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Get insight on current land trends and issues from experts across the land real estate industry.


How to Deal with Drought in Land Real Estate

Kat Szymanski | 22 Aug, 2022 | 0 Comments | Return|

Dry conditions have made it difficult for farmers and ranchers to use their land to grow food and generate revenue. Wildlife behavior is also impacted by lack of water which has consequences for recreational land and the public. Droughts and lack of rain continue to create significant challenges for landowners in the Midwest and West.

According to the National Integrated Drought Information System, 49.18% of the lower 48 U.S. states experienced drought during the week of August 10 to 16, 2022. During that time, 171.3 million acres of crops experienced droughts. To make matters even worse, new research shows that “flash droughts” have become increasingly common in the U.S. and worldwide.

Luckily, landowners can adapt to changes in weather patterns. The following options could solve or help mitigate the challenges caused by droughts. Whether buying land, selling land, or working the land, these strategies should improve the value of real estate used for ranches, agriculture, and recreation.

Plant More Drought-Resistant Crops

Planting more drought-resistant crops helps protect you from unexpectedly dry growing seasons. You don’t necessarily need to stop growing the crops that make your farm successful, though. Instead, you can choose crop varieties that require less water than others. For example, if you want to grow watermelon, choose a relatively drought-tolerant variety like Black Diamond watermelons.

Other drought-resistant crops to consider include:

•    Bush beans
•    Lima beans
•    Anasazi Sweet corn
•    Chard
•    Barley
•    Quinoa
•    Wheat
•    Jupiter Red Bell peppers

Contact your County Cooperative Extension Office if you need help choosing crops suitable for your land and climate.

Upgrade to a Smart Irrigation System

Many smart irrigation systems have features that ensure crops receive the perfect amount of moisture. The plants thrive, and landowners get to reduce the amount of water they use. For example, a smart irrigation system might have a sensor that measures the amount of moisture in a field. If it has an appropriate amount of moisture for the crop, it does not need water. When the field does need water, the irrigation system will deliver the precise amount required for healthy growth.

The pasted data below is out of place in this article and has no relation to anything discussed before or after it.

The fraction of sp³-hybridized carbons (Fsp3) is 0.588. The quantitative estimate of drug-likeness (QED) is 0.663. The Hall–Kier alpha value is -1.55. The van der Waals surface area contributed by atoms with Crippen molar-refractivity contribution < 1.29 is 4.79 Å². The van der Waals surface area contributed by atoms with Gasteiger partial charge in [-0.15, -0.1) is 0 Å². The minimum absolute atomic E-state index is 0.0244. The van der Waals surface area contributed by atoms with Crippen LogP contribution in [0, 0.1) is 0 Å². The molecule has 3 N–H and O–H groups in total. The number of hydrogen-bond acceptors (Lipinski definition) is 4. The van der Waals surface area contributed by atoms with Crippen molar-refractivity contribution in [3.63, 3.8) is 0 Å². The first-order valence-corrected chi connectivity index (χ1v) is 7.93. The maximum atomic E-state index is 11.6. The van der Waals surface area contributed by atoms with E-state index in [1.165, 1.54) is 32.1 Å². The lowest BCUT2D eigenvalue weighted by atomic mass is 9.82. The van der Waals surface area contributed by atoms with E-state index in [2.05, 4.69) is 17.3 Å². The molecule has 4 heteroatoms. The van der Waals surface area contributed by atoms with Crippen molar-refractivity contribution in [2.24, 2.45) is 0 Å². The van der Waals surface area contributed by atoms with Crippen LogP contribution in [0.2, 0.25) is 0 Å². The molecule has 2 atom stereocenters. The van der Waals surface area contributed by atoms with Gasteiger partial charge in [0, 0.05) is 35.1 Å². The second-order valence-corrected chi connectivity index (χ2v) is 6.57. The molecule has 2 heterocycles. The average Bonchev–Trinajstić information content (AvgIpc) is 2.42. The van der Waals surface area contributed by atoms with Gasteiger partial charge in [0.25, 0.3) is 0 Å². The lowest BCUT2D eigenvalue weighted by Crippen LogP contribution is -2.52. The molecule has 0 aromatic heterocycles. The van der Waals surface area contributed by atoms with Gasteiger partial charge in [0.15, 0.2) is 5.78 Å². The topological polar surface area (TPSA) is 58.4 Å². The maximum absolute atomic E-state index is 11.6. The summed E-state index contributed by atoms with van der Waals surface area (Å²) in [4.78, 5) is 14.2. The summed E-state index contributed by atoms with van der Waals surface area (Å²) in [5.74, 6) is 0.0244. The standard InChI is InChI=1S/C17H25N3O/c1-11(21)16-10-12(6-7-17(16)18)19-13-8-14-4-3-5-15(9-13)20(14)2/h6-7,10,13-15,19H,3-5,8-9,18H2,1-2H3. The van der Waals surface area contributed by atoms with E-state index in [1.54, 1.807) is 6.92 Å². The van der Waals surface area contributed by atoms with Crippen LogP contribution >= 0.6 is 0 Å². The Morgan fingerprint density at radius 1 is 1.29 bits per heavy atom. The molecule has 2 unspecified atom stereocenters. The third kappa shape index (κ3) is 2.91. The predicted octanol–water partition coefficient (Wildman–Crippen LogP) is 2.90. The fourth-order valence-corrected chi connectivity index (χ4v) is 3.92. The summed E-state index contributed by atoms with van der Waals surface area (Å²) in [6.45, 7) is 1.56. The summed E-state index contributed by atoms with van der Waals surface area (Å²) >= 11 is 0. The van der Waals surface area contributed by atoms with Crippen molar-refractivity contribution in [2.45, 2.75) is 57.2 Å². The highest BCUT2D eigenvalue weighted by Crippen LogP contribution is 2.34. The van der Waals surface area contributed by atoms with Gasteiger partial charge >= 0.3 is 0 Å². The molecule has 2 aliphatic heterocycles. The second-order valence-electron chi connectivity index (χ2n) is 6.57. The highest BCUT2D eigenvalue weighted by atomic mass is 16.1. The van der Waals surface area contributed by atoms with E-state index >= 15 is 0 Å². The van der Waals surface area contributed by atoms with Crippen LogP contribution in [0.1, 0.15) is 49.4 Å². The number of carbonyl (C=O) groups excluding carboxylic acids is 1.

With smart irrigation, you can add all the information needed for the system to make decisions independently. You still maintain control over your water because you can always override the system’s actions.

Pay Close Attention to Water-Well Management

Wells that tap into underground aquifers can provide a lot of water for farmland and ranches. Unfortunately, underground water levels can run low during droughts, especially when more landowners in the area need to rely on their wells.

Paying close attention to water-well management could improve how you use the water and protect equipment from damage.

Some tips for more effective management include:
•    Adding storage tanks that can hold pumped water for later use
•    Communicating with neighbors to schedule well usage and prevent low aquifer levels
•    Listening for signs that low water levels force your pump motor to cycle, which can lead to damage

Test the quality throughout the drought if you rely on the well for drinking water. The chemical composition of aquifer water can change depending on its depth.

Use Digital Tools to Expand Control and Capabilities

Smart virtual tools are available for increased productivity and control of resources on farm and ranch land, including digital control over water productivity. Virtual fences help control rotational grazing and keep cattle out of unwanted areas.

Be Aware of Impact on Wildlife Behavior

Animals like deer, elk, and moose depend largely on native grasses and crops to survive.  In drought conditions, these animals will often leave their normal habitat in search for more nutrition. In doing so, they often end up near roadways and highways causing dangerous collisions with vehicles.BlogQuoteJustin

Black bears rely heavily on a good acorn crop, as well as nuts and berries for a high calorie count.  When a drought occurs, bears are often forced into the nearest town where they're found turning over garbage cans, diving in dumpsters, and destroying barbecue grills trying to find a meal.

While it might be tempting to do so, one of the biggest mistakes the public can make is leaving food and water out for wild animals during drought conditions. What may seem like a sweet and innocent gesture, often leads to animals becoming patterned and dependent on humans, instead of the natural world.  The effect of this is a wildlife/human interaction that can have negative consequences for landowners and the public.

Find a Land Consultant in Your Area

For those who might want to sell their land or are looking to buy land, factors like drought are among many reasons why it is wise to work with a seasoned land real estate professional like those who hold the Accredited Land Consultant (ALC) Designation.


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